All these can lead to people closing in on themselves, to deep seated ambivalence which can unleash deep psychological disorders, both in individuals and in their families. This in turn affects social relations, creativity, health. Worse, if these problems are not resolved, they are transmitted from generation to generation.

For abortions, violence in rape or incest, the violence done affects both parties; as much the author of the violence as the victim – the emotional links made create a kind of solidarity or togetherness between the two. No one can wound without being themselves wounded. No one can kill without also killing something inside him or herself.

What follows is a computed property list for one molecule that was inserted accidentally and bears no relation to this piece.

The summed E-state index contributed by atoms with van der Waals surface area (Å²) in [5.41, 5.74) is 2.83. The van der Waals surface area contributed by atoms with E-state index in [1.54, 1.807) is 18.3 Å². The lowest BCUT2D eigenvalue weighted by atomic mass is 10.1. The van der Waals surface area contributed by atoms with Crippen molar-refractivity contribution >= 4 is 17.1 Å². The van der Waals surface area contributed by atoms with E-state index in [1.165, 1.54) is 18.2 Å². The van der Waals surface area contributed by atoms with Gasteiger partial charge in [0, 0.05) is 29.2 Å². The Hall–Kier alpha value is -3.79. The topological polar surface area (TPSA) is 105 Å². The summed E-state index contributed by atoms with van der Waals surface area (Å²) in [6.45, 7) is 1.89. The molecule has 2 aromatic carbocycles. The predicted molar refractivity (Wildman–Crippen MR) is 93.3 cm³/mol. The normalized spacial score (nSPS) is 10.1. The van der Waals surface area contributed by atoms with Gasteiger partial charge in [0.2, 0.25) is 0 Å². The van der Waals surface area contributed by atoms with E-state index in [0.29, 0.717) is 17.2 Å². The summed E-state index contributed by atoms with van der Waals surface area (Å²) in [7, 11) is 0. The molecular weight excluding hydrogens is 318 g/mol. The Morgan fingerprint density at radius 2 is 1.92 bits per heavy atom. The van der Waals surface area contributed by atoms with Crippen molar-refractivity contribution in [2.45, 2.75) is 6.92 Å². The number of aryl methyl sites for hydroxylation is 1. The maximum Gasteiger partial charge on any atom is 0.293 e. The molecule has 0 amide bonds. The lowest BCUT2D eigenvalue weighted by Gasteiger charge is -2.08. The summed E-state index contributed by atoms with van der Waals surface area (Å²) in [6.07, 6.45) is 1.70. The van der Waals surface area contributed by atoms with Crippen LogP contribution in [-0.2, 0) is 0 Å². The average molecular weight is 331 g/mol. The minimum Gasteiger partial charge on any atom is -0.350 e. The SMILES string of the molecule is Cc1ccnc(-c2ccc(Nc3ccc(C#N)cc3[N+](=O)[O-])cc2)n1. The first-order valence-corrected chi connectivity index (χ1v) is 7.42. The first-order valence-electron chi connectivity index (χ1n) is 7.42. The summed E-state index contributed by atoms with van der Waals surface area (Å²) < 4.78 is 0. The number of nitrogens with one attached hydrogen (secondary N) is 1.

The family cell – like a biological cell – is the basic building block of society. When teh family suffers, society suffers the consequences.

According to the statistics, it would appear that maltreatment (abuse, violence, neglect) corresponds very closely with miscarriages and abortions, amongst others.

The loss of a pregnancy eliminates both the child him or herself physically inside the mother – and also eliminates the inner and intimate image of the child that the mother has inside her psyche. This breaks the genetic process and brings up deep reactions in the woman’s being. We are discovering today that the father of the child is also affected by this and also needs to mourn this loss.